Crude oil prices are seen weaker on Monday in Asia as demand concerns come to the forefront on an expected move by the U.S. to impose fresh tariffs on Chinese imports.
ICE Brent crude oil settled up 33 cents to US$76.83 a barrel, down 0.8 percent on week, while NYMEX West Texas Intermediate ended down 2 cents to US$67.75 a barrel, a decline of nearly 3 percent.
The Trump administration is gearing up to impose tariffs on US$200 billion in Chinese goods and may move to do so this week.
“The US$200 billion we are talking about could take place very soon depending on what happens with them,” Trump said on Air Force One as he traveled from Montana to South Dakota.
“To a certain extent it’s going to be up to China. And I hate to say this, but behind that is another US$267 (billion) ready to go on short notice if I want. That changes the equation.”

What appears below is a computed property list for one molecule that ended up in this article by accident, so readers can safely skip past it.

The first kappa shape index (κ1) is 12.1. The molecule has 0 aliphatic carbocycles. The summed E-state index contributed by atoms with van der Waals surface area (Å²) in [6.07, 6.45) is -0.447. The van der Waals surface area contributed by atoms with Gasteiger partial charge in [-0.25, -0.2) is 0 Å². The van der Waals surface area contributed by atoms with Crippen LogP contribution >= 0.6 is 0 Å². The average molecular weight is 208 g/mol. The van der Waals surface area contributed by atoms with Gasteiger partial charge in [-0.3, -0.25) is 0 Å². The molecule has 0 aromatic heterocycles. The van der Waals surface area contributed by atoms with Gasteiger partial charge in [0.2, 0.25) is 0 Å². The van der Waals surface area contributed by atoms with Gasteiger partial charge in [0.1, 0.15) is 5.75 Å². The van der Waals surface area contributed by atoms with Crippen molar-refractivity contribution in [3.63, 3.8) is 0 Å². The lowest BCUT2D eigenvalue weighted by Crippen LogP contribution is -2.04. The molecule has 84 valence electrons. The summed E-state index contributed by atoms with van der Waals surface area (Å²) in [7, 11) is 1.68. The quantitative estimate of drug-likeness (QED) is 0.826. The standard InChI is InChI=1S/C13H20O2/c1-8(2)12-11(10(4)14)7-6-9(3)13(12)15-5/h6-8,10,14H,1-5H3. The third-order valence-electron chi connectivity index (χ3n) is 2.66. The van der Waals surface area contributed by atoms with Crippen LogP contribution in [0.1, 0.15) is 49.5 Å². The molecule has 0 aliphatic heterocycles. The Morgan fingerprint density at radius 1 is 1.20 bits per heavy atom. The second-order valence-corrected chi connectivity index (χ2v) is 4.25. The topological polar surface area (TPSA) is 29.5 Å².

The U.S. and China have already applied tariffs to US$50 billion of each other’s goods. The move may decrease overall demand by China, the world’s top crude importer, if the economy slows down as a result of the trade spat.
Looking ahead, the Paris-based Irnternational Energy Agency releases its monthly figures Thursday on global oil supply and demand.
Last week, bullish bets on crude futures and options in London and new York rose by 16,634 contracts to 386,487, the U.S. Commodity Futures Trading Commission said Friday. ICE Brent crude net long positions jumped by 27,676 contracts to 416,742, the highest in nearly two months.
Rigs drilling for oil in the U.S. fell by two last week to 860, Baker Hughes said on Friday, as activity has stagnated over the past three months along with crude prices.